I wasn't scared of this.  I did just fine after Rachel.  It hurt like crazy, but somehow God gave me the grace to be genuinely happy for each person who carried a new baby home.  Somehow I might shed tears, but I was able to rejoice with them.  It was a blessing to my heart and I'm so thankful for that.  Not because it's nice to do for them, but because God did that for me.  It would have hurt so much more to be bitter and sad.  Babies are a blessing and a gift from the Lord.  I hold tight to that truth even when mine die and others get to keep theirs.

But about 4 weeks after I found out I was pregnant, I had someone tell me that they were pregnant and that they were nervous that they hadn't been on folic acid.  She said she looked it up and saw that she still has a week before the neural tube closes (wrong.) and was going to get vitamins on the way home so she could make sure her baby didn't have anything wrong with its brain.

And it all started. 

Not only was I horribly sad that the first thought on someone's mind when they got 2 pink lines was to make sure a Rachel wouldn't happen to them... but I was totally offended that she thought there was something she could do to make sure it didn't happen to her - which also means she thought I somehow failed and that's why my baby is in the ground and hers won't be.  She's also the same person who came here while I was carrying Rachel and told me I didn't have enough faith if I was buying Rachel a casket and planning her funeral because that wasn't believing God could heal her.... My baby already didn't have a head and I was preparing and was told it wasn't a faith filled thing to do.  I guess getting out and buying folic acid before it's 'too late' is having all sorts of faith that God is in control??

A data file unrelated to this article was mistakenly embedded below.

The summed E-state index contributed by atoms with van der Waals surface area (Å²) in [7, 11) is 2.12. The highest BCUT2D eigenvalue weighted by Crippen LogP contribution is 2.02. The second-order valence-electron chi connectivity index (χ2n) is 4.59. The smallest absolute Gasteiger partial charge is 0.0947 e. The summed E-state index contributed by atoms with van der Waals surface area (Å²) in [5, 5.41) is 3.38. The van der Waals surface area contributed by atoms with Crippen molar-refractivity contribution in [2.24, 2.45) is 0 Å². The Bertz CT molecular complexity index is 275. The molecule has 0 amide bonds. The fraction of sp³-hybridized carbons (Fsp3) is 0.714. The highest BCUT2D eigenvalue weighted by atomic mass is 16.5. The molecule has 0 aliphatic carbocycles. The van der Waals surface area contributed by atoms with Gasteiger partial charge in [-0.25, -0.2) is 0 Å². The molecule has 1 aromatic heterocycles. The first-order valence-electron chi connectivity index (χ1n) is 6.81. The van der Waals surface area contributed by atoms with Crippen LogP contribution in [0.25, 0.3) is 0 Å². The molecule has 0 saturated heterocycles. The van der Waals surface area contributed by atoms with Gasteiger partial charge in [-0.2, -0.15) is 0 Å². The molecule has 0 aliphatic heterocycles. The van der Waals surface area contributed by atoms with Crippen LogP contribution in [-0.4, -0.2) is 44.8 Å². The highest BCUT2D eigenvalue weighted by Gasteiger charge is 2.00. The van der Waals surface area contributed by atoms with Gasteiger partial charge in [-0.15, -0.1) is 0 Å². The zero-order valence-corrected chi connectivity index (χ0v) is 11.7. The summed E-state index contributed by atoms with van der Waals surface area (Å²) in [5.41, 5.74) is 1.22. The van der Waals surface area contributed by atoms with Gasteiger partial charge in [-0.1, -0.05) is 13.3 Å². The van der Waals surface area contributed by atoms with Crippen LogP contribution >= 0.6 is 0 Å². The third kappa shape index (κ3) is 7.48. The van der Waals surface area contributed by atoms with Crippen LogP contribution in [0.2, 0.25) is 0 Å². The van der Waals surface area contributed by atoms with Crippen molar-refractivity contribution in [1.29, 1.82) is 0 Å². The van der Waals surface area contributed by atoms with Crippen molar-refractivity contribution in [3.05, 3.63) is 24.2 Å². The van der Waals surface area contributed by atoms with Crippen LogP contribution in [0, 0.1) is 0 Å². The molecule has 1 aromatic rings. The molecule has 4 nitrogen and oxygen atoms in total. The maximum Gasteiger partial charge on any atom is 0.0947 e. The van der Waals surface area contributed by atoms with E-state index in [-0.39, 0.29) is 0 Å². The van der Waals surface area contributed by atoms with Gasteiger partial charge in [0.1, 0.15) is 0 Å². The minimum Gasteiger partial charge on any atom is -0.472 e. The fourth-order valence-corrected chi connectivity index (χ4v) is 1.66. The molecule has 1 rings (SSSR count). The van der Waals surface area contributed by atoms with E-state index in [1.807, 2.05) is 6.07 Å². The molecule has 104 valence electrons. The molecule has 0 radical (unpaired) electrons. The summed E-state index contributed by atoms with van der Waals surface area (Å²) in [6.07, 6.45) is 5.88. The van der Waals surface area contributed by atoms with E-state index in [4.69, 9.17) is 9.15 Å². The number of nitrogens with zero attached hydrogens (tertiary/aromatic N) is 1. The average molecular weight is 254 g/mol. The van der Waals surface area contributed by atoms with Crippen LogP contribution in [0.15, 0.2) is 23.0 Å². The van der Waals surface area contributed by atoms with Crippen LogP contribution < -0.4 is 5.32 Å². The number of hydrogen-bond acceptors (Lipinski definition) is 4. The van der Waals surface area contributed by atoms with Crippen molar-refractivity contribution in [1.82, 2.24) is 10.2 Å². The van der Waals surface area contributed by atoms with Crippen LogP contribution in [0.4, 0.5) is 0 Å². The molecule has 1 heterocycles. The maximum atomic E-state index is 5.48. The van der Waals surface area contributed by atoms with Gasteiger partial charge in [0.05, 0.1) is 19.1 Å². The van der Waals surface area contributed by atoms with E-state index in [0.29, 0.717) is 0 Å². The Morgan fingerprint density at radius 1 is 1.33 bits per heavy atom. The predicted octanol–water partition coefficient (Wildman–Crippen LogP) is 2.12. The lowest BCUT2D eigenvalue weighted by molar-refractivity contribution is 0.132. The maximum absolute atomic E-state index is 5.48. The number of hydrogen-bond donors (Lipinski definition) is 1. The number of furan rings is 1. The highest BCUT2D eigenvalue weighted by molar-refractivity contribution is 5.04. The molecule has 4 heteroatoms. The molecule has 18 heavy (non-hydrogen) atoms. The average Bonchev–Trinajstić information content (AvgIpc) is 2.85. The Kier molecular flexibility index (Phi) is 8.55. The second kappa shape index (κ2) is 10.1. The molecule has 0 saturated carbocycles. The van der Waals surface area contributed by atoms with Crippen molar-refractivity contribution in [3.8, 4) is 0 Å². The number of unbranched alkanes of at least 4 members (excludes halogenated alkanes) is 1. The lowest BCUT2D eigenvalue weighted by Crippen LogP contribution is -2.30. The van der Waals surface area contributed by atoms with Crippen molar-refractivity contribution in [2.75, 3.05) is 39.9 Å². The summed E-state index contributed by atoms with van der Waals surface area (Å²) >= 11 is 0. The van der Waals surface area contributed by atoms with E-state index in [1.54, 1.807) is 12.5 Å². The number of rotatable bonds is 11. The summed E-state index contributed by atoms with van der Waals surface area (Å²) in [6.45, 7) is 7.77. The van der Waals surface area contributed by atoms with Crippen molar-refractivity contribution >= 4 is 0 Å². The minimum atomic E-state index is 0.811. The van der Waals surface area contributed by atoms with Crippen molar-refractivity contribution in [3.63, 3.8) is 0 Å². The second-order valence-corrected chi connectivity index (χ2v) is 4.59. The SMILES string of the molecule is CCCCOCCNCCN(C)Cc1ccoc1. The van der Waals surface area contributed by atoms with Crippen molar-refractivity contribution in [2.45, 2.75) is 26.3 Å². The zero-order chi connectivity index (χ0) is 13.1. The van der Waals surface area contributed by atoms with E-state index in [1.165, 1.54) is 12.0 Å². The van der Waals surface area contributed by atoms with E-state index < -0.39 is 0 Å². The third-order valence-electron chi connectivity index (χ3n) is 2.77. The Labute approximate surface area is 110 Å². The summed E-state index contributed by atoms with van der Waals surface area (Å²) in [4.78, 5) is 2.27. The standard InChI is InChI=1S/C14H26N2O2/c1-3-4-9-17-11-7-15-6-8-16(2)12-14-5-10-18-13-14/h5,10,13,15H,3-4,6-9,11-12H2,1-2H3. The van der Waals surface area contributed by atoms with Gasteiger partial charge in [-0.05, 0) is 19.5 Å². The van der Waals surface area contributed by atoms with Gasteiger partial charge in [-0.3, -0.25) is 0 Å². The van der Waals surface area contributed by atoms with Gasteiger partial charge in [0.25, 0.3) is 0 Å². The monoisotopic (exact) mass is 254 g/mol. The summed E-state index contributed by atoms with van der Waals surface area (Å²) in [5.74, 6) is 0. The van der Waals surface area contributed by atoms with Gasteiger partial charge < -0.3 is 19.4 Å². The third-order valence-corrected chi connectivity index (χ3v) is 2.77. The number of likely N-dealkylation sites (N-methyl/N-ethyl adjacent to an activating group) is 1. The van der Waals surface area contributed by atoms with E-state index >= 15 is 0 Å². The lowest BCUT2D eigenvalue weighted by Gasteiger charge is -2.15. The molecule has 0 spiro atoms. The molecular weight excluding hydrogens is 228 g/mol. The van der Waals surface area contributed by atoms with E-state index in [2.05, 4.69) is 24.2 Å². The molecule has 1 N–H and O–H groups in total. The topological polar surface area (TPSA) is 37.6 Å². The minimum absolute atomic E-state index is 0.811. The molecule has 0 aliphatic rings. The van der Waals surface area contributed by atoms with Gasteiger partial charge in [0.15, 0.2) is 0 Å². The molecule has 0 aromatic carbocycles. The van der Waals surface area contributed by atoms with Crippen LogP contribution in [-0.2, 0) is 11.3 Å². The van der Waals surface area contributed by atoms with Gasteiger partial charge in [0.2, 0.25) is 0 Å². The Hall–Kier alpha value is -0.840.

And so maybe it's just my pride... but all of a sudden, it became clear to me that some people think it's my fault.  I never thought that before.  I know ultimately that they don't think they think this.  I understand that the mind can be tricky... but really, think about it... if they can find the reason it happened to me... it makes it avoidable for them.  And if they know the reason, they can have control.  And if they know the reason, they can assure themselves that it won't happen because they did xyz.  And pretty soon, they are taking every ounce of credit for their healthy babies that only God deserves.